Kennedy’s man in the room, a former producer at that very station, Bill Wilson, rebuked Don Hewitt (later to produce 60 Minutes on CBS) that he “owed” the senator more “reaction shots.” Hewitt countered that he had actually cut away from Kennedy more than he had from Nixon. But what Kennedy’s man wanted was more cutaways to the vice president, because they highlighted Nixon as “haggard” and “the lines on his face seemed like gashes,” not to mention that he “gave a fearful look.”
In stark and stunning contrast, Jack Kennedy was consistently “attentive, alert, with a suggestion of a smile on his lips.” Sound familiar? That’s pretty much a description of every camera shot of Mitt Romney as he listened (and watched) Barack Obama.
As a footnote to what happened back in 1960, the television cameras at WBBM had been outfitted with new tubes just a day earlier. The result was a crisper picture, one that served to accent Nixon’s on-camera deficiencies that night: paleness, heavy beard, and an ill-chosen and loose fitting suit and shirt.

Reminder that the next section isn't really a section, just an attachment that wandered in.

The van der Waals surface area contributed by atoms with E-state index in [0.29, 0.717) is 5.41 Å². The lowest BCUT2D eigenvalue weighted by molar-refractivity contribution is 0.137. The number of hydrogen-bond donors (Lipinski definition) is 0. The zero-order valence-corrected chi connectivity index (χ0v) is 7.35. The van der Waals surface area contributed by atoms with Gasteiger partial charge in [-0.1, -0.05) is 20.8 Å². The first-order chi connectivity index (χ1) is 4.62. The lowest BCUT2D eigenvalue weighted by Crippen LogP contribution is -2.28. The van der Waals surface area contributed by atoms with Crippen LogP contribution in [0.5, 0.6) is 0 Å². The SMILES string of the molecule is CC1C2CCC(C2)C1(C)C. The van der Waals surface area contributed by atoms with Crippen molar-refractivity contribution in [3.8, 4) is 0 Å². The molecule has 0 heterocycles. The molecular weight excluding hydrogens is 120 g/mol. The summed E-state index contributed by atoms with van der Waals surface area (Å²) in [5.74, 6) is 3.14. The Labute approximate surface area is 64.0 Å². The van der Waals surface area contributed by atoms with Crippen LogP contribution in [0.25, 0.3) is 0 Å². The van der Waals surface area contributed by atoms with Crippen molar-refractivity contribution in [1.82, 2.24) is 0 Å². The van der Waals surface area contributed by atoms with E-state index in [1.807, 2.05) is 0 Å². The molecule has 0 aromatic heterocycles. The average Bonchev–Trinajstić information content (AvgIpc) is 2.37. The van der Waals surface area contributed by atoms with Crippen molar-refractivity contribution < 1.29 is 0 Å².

Of course, technology is now light-years ahead of those days, as evidenced by some readers scratching their heads and asking, “what’s a television tube?” Black and white has given way to high definition, but the human factor still trumps all. Mitt Romney played JFK to Barack Obama’s Richard Nixon in their first debate. One man was engaged and animated—the other seemed detached, annoyed, and aloof.
A couple of years after that 1960 debate and his soon-after loss to Kennedy in the election, Nixon wrote a bestseller called Six Crises. He revisited that evening that turned out to be a game changer for him and the country, “I had concentrated too much on substance and not enough on appearance. I should have remembered that ‘a picture is worth a thousand words.’”
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